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J Am Chem Soc. 2008 Dec 24;130(51):17413-22. doi: 10.1021/ja804984h.

Effects of the Arctic (E22-->G) mutation on amyloid beta-protein folding: discrete molecular dynamics study.

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Center for Polymer Studies, Physics Department, Boston University, Boston, Massachusetts 02215, USA.

Erratum in

  • J Am Chem Soc. 2011 Mar 2;133(8):2789.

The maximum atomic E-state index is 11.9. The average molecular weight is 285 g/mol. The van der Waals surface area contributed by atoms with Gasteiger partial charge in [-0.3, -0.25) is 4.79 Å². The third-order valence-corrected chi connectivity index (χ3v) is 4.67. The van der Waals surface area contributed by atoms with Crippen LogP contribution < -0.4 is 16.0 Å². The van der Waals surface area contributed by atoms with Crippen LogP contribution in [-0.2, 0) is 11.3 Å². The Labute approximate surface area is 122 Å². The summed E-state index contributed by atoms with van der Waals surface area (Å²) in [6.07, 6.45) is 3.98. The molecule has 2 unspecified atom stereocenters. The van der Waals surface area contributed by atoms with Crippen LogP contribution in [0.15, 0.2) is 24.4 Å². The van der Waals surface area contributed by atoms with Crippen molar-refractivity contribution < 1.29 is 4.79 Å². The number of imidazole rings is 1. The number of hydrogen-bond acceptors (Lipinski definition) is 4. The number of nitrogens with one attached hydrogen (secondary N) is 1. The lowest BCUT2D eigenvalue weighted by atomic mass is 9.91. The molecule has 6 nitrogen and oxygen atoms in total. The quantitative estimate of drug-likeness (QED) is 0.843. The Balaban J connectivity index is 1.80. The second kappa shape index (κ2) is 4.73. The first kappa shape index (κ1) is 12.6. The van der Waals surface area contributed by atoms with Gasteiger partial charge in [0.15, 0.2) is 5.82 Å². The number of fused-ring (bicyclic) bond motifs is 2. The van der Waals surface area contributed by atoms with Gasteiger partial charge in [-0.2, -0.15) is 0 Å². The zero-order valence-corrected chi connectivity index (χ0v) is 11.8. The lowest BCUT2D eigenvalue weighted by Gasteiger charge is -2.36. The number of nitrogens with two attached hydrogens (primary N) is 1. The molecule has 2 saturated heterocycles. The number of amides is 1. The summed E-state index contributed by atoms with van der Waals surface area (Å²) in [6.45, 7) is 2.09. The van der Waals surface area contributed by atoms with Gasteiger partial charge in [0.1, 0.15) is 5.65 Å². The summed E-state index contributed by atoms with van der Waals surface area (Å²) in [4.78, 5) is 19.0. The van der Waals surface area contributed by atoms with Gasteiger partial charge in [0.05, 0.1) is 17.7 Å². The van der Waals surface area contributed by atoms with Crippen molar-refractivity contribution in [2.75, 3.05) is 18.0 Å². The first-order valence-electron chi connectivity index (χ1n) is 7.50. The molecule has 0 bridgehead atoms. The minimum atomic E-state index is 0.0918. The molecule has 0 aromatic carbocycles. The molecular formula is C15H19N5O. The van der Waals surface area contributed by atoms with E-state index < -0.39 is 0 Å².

The 40-42 residue amyloid beta-protein (Abeta) plays a central role in the pathogenesis of Alzheimer's disease (AD). Of the two main alloforms, Abeta40 and Abeta42, the longer Abeta42 is linked particularly strongly to AD. Despite the relatively small two amino acid length difference in primary structure, in vitro studies demonstrate that Abeta40 and Abeta42 oligomerize through distinct pathways. Recently, a discrete molecular dynamics (DMD) approach combined with a four-bead protein model recapitulated the differences in Abeta40 and Abeta42 oligomerization and led to structural predictions amenable to in vitro testing. Here, the same DMD approach is applied to elucidate folding of Abeta40, Abeta42, and two mutants, [G22]Abeta40 and [G22]Abeta42, which cause a familial ("Arctic") form of AD. The implicit solvent in the DMD approach is modeled by amino acid-specific hydropathic and electrostatic interactions. The strengths of these effective interactions are chosen to best fit the temperature dependence of the average beta-strand content in Abeta42 monomer, as determined using circular dichroism (CD) spectroscopy. In agreement with these CD data, we show that at physiological temperatures, the average beta-strand content in both alloforms increases with temperature. Our results predict that the average beta-strand propensity should decrease in both alloforms at temperatures higher than approximately 370 K. At physiological temperatures, both Abeta40 and Abeta42 adopt a collapsed-coil conformation with several short beta-strands and a small (<1%) amount of alpha-helical structure. At slightly above physiological temperature, folded Abeta42 monomers display larger amounts of beta-strand than do Abeta40 monomers. At increased temperatures, more extended conformations with a higher amount of beta-strand (approximately < 30%) structure are observed. In both alloforms, a beta-hairpin at A21-A30 is a central folding region. We observe three additional folded regions: structure 1, a beta-hairpin at V36-A42 that exists in Abeta42 but not in Abeta40; structure 2, a beta-hairpin at R5-H13 in Abeta42 but not in Abeta40; and structure 3, a beta-strand A2-F4 in Abeta40 but not Abeta42. At physiological temperatures, the Arctic mutation, E22G, disrupts contacts in the A21-A30 region of both [G22]Abeta peptides, resulting in a less stable main folding region relative to the wild type peptides. The Arctic mutation induces a significant structural change at the N-terminus of [G22]Abeta40 by preventing the formation of structure 3 observed in Abeta40 but not Abeta42, thereby reducing the structural differences between [G22]Abeta40 and [G22]Abeta42 at the N-terminus. [G22]Abeta40 is characterized by a significantly increased amount of average beta-strand relative to the other three peptides due to an induced beta-hairpin structure at R5-H13, similar to structure 2. Consequently, the N-terminal folded structure of the Arctic mutants closely resembles the N-terminal structure of Abeta42, suggesting that both Arctic Abeta peptides might assemble into structures similar to toxic Abeta42 oligomers.

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